Genetic testing has grown to be a business big enough in China to warrant the government's intervention. Early in February, the government quietly put the brakes on the provision of genetic tests to customers by domestic hospitals and a variety of medical and health institutions.
If the ban persists it could blunt the ambitions of Shenzhen-based BGI, which has the world's largest gene-sequencing capacity, and its various competitors, including Beijing-based Berry Genomics, Hunan-based Second Xiangya Hospital of Central South University, and Shenzhen-listed DAAN Gene. BGI itself is in the process of preparing for an IPO to list part of its business.
BGI declined to comment on how the ban would affect its business. It is understood the company is in the process of seeking government approval for the commercial use of its products, including its proprietary sequencing software and the Complete Genomics-branded equipment made by the American company it acquired a year ago. An approval would allow it to sell its noninvasive DNA test, invented in 2010, which screens a fetus for Down syndrome by testing the mother's blood.
The ban has made the country's regulation of genetic testing - which existed till now in a legal grey area - among the most stringent, going beyond the U.S. Food and Drug Administration's recent action in stopping a U.S. company, 23andMe, from offering health-related genetic tests directly to consumers.
The authorities appear to be most concerned about DNA-based prenatal testing. Even though the government is relaxing its notorious population controls to cope with an aging population, many Chinese parents still have only one child, and want to ensure its health if not its sex and other traits. Now providers of genetic tests, with some exceptions, will have to apply for special permission from government agencies to conduct such tests.
Prenatal testing is the most popular in the nascent business of genetic testing in China. A Chinese securities analyst estimates its market to be worth 50 billion yuan ($8 billion) a year, based on the number of expected births and a testing fee of 3000 yuan ($480) each. A more realistic figure might be about 480 million yuan (US$77 million), the amount spent by the 160,000 women who have taken the tests since they were made available in China. In the United States, the comparable market is estimated to be worth upward of $1.3 billion a year.
The official ban was made through a cross-agency announcement posted on the website of the China Food and Drug Administration. The vague wording of the announcement makes it unclear how widely it would apply to different types of genetic testing, but it names prenatal DNA tests as an example of those subject to the ban. It applies to all current projects except those approved by the government, and requires all related medical devices to be licensed by the government before they can be manufactured, imported, sold or used, potentially covering the world's most popular gene-sequencing equipment, made by Boston-based Illumina, Inc.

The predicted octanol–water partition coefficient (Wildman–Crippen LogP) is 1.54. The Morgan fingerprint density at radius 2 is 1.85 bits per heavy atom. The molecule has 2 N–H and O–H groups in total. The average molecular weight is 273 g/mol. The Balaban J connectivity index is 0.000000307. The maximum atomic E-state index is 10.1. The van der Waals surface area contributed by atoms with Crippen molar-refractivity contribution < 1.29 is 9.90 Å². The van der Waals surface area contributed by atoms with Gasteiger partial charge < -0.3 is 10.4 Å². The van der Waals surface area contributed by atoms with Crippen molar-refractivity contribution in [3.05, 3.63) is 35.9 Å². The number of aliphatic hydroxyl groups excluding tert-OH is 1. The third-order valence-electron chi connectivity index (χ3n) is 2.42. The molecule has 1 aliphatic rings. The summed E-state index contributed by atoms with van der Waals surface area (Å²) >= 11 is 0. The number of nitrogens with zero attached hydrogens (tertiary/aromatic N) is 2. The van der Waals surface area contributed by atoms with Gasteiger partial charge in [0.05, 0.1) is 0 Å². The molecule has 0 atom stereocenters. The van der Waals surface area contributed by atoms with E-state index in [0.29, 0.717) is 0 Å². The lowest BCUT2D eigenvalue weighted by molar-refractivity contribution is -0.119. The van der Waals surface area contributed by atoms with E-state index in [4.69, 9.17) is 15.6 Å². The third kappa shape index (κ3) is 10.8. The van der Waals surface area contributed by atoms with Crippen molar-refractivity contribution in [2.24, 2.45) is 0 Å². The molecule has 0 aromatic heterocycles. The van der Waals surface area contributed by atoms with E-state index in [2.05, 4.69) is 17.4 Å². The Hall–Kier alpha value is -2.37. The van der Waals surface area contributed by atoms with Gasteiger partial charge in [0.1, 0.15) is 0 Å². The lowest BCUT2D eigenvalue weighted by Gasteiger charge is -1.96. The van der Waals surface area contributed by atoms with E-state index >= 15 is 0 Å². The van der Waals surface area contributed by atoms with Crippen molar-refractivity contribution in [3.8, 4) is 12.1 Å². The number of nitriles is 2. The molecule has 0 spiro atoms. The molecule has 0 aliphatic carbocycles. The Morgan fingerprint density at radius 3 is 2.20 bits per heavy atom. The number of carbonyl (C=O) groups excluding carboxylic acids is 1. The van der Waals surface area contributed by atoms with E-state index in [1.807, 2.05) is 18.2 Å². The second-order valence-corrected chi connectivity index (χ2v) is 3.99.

From now on, clinical applications of gene-sequencing technology can be offered only at locations approved as pilot trial points by the National Health and Planning Commission, the Chinese population control authority. And they have to be done according to regulations, with "proper certifications and evaluations."
Other than that, a blanket ban is enforced. "Before relevant certification and regulations are promulgated, medical institutions cannot conduct clinical applications of gene sequencing. Those ongoing projects have to stop immediately," the announcement states.
In the announcement the government raises its concerns about the fast development of genetic testing as it has moved from labs to clinical applications. "Many genetic testing products and technologies, those for prenatal testing included, belong to the fields of pioneering research studies. They pose problems in issues such as ethics, privacy, the protection of human heredity resources, biological safety, as well as the management of diagnosis expertise of related medical institutions, their pricing policy and quality controls," it states in a long run-on sentence.
Before the ban, Chinese health clinics had offered customers a proliferation of genetic tests for the diagnosis of various diseases, from tumors and diabetes to immunity system deficiency and hearing impairment. In Shenzhen, where BGI has its headquarters, a major newspaper estimated the ban on prenatal testing would result in the birth of some 11,000 babies with congenital disorders, based on a total of 210,000 babies born last year in the city and a national birth defect rate of 5.6%.
Earlier, Chinese newspapers reported that BGI's DNA-based prenatal testing for Down syndrome was being censured by the government after an anonymous letter accused it of using testing equipment that was not certified by the government. The equipment in question, ironically, is the industry's most advanced model, Hiseq2000, made by Illumina.
Shu-Ching Jean Chen, Forbes
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